In XX-XO sex determination, the male is XO and heterogametic, and the female is XX and homogametic. In XX-XY sex determination, the male is XY and the female is XX; in this system the male is heterogametic. In ZZ-ZW sex determination, the female is ZW and the male is ZZ; in this system the female is the heterogametic sex.

Haplodiploidy Some insects in the order Hymenoptera (bees, wasps, and ants) have no sex chromosomes; instead, sex is based on the number of chromosome sets found in the nucleus of each cell. Males develop from unfertilized eggs, and females develop from fertilized eggs. The cells of male hymenopterans possess only a single set of chromosomes (they are haploid) inherited from the mother. In contrast, the cells of females possess two sets of chromosomes (they are diploid), one set inherited from the mother and the other set from the father ( FIGURE 4.7).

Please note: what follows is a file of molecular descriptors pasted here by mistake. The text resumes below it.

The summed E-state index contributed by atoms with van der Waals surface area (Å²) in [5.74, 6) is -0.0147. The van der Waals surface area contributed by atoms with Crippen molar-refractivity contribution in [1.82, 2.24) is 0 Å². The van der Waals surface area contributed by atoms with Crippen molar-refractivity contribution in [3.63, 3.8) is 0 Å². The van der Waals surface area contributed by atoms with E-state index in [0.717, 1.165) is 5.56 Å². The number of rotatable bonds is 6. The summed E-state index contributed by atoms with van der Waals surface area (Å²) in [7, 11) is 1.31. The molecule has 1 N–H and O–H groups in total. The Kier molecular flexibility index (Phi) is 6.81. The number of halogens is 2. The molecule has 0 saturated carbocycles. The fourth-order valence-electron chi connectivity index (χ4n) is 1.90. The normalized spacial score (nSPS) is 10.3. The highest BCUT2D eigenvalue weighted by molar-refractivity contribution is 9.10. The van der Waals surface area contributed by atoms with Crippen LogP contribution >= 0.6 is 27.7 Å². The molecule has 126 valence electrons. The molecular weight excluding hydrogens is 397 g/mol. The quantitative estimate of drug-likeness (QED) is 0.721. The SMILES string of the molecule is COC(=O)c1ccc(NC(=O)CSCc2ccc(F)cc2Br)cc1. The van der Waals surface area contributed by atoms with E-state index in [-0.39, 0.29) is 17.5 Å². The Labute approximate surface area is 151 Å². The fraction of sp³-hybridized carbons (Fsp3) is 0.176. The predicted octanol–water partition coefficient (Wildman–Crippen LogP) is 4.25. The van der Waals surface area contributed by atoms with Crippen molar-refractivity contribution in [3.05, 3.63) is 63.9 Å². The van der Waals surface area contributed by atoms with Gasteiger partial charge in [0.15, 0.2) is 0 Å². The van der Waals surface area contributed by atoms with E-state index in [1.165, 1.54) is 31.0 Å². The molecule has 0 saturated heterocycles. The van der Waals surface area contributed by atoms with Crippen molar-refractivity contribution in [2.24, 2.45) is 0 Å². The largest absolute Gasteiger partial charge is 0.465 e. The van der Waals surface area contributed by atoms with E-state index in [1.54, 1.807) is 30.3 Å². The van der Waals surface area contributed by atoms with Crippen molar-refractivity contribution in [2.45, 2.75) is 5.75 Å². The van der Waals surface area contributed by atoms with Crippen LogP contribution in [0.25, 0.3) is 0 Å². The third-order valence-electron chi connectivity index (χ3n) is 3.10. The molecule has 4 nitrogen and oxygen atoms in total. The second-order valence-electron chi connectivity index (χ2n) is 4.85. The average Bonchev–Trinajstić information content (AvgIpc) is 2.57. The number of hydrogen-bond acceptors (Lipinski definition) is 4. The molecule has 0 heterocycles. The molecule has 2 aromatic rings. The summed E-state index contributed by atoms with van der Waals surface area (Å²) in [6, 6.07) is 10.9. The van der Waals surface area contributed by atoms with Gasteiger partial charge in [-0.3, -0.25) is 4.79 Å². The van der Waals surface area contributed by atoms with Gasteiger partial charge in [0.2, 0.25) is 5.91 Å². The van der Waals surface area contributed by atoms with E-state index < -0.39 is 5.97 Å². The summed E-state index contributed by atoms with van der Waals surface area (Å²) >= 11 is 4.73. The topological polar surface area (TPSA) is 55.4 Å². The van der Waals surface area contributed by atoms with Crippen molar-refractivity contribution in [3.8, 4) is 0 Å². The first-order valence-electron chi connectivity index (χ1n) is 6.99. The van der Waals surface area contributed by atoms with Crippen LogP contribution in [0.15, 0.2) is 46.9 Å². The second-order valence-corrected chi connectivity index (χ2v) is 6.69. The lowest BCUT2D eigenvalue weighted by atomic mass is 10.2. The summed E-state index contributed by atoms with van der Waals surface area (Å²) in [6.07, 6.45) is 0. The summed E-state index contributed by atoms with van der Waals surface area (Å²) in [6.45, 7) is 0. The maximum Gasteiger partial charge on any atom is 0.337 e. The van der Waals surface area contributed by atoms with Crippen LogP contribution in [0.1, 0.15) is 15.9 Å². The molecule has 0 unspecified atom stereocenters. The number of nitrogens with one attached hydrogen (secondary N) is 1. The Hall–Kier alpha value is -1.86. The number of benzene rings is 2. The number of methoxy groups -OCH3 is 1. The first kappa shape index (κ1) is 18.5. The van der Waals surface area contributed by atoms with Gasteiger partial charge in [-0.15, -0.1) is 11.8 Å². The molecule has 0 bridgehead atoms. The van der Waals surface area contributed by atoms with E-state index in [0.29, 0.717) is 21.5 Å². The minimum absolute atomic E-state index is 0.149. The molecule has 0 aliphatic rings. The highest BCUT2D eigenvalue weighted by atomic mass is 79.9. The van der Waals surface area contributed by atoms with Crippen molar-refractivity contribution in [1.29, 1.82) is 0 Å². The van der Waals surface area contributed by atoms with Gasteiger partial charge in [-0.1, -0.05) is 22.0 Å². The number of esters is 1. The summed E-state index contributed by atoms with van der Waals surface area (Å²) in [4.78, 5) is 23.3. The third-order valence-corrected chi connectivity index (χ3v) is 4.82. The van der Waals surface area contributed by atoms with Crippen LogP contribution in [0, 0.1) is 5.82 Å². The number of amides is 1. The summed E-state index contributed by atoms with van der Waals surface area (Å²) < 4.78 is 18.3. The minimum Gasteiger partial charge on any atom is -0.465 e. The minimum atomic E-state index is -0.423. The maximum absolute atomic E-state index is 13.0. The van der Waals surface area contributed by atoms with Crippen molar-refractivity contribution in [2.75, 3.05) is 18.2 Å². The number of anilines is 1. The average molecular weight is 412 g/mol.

The haplodiploid method of sex determination produces some odd genetic relationships. When both parents are diploid, siblings on average have half their genes in common because they have a 50% chance of receiving the same allele from each parent. In these insects, males produce sperm by mitosis (they are already haploid); so all offspring receive the same set of paternal genes. The diploid females produce eggs by normal meiosis. Therefore, sisters have a 50% chance of

P generation




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